It is fairly straightforward to calculate the economic values for a set of market parameters and set up the model in Part 1 and Part 2. In Part 3, the amount of material processed from the stockpile depends on the simulated orebody models. At first, the model makes the decision of when to mine a block without full information being known; i.e. the information about which simulated representation (model) of the orebody is the actual deposit. However, it assumes that the decision of how much material should be taken from the stockpile for processing can be made later in time when the mining occurs. At this time of mining complete information about the blocks is known: whether there is enough ore from the mine supplied to the processing plant or not and how much more material is needed for the plant. The unit value to be gained from processing material from stockpile is divided by M to account for the probability of a simulated orebody model to represent the actual deposit.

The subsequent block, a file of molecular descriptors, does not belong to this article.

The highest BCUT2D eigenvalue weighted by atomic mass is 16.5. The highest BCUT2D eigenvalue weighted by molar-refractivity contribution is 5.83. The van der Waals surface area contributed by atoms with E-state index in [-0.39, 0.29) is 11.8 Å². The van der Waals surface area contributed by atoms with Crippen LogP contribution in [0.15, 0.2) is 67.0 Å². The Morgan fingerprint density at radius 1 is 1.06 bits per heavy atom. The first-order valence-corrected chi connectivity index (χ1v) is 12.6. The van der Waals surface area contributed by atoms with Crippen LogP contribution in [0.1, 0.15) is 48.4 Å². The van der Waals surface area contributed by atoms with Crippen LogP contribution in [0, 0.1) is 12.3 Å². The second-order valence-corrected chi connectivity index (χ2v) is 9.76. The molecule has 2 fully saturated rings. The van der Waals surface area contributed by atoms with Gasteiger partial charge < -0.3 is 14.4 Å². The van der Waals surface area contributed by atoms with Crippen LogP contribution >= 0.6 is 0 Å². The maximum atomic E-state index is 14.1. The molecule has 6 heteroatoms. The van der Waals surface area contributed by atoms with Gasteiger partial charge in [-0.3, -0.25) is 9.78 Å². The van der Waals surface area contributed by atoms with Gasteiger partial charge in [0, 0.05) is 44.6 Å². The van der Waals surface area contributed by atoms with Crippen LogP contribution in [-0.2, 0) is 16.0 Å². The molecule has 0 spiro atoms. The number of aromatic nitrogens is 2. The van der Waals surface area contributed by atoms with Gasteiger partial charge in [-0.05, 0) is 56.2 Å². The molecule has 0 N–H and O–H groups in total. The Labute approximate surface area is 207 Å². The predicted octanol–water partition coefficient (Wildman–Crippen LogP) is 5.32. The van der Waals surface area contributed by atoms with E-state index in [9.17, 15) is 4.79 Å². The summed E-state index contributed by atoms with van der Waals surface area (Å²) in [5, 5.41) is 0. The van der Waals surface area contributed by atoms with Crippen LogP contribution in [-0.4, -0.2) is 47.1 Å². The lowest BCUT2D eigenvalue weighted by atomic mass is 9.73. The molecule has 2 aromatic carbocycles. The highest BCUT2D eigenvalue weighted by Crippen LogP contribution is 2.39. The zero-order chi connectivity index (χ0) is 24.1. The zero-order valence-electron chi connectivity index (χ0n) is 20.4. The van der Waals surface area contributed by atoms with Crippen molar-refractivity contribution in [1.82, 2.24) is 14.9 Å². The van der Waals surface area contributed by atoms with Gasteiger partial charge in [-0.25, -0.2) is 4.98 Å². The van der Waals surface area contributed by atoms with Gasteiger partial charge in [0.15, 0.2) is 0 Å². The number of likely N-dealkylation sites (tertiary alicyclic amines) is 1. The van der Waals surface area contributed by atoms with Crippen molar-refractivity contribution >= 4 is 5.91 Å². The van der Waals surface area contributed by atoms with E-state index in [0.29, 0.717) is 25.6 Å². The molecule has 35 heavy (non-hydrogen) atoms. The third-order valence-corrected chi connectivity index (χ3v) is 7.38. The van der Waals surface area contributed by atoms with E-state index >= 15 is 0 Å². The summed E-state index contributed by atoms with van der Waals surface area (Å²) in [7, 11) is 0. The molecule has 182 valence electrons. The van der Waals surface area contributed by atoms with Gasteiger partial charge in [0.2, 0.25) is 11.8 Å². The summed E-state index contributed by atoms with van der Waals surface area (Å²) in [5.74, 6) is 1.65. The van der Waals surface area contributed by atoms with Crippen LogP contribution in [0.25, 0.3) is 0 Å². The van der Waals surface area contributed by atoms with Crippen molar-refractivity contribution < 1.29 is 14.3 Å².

In cases where multiple independent processes such as concentrator and leaching are used, the proposed model should be implemented according to the situation of the operation. For example, if the leaching process is relatively small portion of the material processed, Part 4 of the equations should not be implemented for that process to minimize the dilution of the NPV with the parameters that their deviations are not expected to have significant impact on the overall NPV. For these secondary processes, we suggest implementing the grade and capacity constraints as a hard constraint as in (7a) and (7b) and using average orebody model. If each of the processes have significant impact on the revenue stream, then the full objective function and the related constraints (2), (3) and (4) should be implemented for each processing types.